Could Olympics be in Nevins' future?
Arguably no appendage in USF sports history has been more priceless than Sara Nevins' left arm.
It has collected wins by the hundreds and strikeouts by the thousands. It has occupied a World Series circle and collected more records than a disco-era DJ. If and when the USF Athletics Hall of Fame gets up and running again, Nevins is a first-ballot lock.
Which is to say, she's off to a nice start.
"College is the minor leagues, in all honesty, when it comes to softball," Bulls coach Ken Eriksen said Monday.
But the big leagues have beckoned again. On Sunday, Nevins, 22, learned she has made the USA Softball Women's National Team for a second consecutive season. The 17-player squad, coached by Eriksen, will compete in four different countries this summer, culminating with the ISF Women's World Championship in the Netherlands in August.
If she continues developing her repertoire at the world's highest level, and if politics don't infringe upon softball returning to the Olympic docket, Nevins has a shot at representing her country in 2020 in Tokyo.
"Coach Ken always says that the prime time for Olympic athletes is between like, 28 and 32 or 34, so I'll be up there," said Nevins, who logged more than 30 innings for the U.S. in international play last summer. "It's in what, six years? ... I hope to keep playing and I'm pretty sure (softball) will be back in 2020."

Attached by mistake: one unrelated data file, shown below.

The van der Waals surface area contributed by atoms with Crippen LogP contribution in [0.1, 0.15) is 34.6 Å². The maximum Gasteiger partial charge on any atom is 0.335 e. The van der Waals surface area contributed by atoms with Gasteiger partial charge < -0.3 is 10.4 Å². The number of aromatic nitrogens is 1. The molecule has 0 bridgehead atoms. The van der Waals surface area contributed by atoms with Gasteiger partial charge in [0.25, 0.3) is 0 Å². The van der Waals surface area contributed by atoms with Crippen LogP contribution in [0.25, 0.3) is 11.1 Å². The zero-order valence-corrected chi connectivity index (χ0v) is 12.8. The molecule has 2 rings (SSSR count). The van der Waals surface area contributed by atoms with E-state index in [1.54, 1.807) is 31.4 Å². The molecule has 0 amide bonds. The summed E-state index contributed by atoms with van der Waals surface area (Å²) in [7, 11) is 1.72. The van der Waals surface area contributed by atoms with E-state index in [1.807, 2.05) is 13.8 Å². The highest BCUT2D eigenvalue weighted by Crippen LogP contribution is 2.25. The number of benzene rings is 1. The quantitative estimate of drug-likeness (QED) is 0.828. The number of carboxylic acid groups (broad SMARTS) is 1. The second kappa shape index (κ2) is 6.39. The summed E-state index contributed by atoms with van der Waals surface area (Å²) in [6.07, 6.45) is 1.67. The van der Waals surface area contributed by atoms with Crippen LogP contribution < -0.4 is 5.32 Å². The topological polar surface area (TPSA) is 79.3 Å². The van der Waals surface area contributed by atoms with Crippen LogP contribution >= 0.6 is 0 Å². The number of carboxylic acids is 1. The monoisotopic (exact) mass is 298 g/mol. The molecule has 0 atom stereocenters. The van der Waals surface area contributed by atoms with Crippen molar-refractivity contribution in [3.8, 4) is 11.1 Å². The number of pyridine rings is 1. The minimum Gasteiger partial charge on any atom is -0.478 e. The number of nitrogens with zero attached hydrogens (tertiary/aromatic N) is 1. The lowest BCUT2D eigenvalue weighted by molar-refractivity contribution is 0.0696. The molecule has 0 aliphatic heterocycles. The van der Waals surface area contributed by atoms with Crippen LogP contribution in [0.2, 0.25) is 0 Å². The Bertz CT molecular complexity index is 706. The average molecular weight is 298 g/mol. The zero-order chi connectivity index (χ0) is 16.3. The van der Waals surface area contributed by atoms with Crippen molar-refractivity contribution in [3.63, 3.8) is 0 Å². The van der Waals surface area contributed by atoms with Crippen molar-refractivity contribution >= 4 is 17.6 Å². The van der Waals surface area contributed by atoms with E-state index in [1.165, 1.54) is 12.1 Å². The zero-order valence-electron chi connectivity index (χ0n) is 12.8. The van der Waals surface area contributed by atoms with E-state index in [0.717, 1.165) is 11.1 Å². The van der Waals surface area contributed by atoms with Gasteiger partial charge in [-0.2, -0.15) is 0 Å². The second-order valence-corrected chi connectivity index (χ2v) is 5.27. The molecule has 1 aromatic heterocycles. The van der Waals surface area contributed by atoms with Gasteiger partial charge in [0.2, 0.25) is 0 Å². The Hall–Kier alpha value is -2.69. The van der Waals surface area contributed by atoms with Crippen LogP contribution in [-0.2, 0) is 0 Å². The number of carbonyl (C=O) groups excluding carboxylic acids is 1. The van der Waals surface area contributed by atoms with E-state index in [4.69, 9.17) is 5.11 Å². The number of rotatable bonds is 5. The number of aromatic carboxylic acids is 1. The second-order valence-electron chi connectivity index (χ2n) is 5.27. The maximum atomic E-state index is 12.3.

Eriksen shares the optimism, saying softball has an approval rating of "better than 60 percent" within the International Olympic Committee, which votes on whether to re-instill the sport in December. Combine that with the immense popularity of softball and baseball in Tokyo, and the planets seem to be aligning for a sport that hasn't been played in the Olympics since 2008.
"Six years from now, (Nevins) will be 28 years old, right in her prime-time stuff," Eriksen said.
Some might suggest she's already there. During recent team exhibitions and workouts, Eriksen said some players appeared mesmerized by Nevins' velocity, which accounted for 101 career wins and 1,103 strikeouts -- both school records -- at USF.
In the 2013 World Cup, she fanned 14 in 12.1 innings for the silver-medal-winning U.S., which finished second to Japan.
"First, you've got to play on the team and wear the three letters across your chest just to get comfortable," Eriksen said. "Then you have a chance to get good, then you have a chance to get really, really good.
"Right now Sara has a chance to get good in international ball. She proved last year, getting her feet wet against Japan, Australia, Cuba, Puerto Rico, Canada, she did very, very well."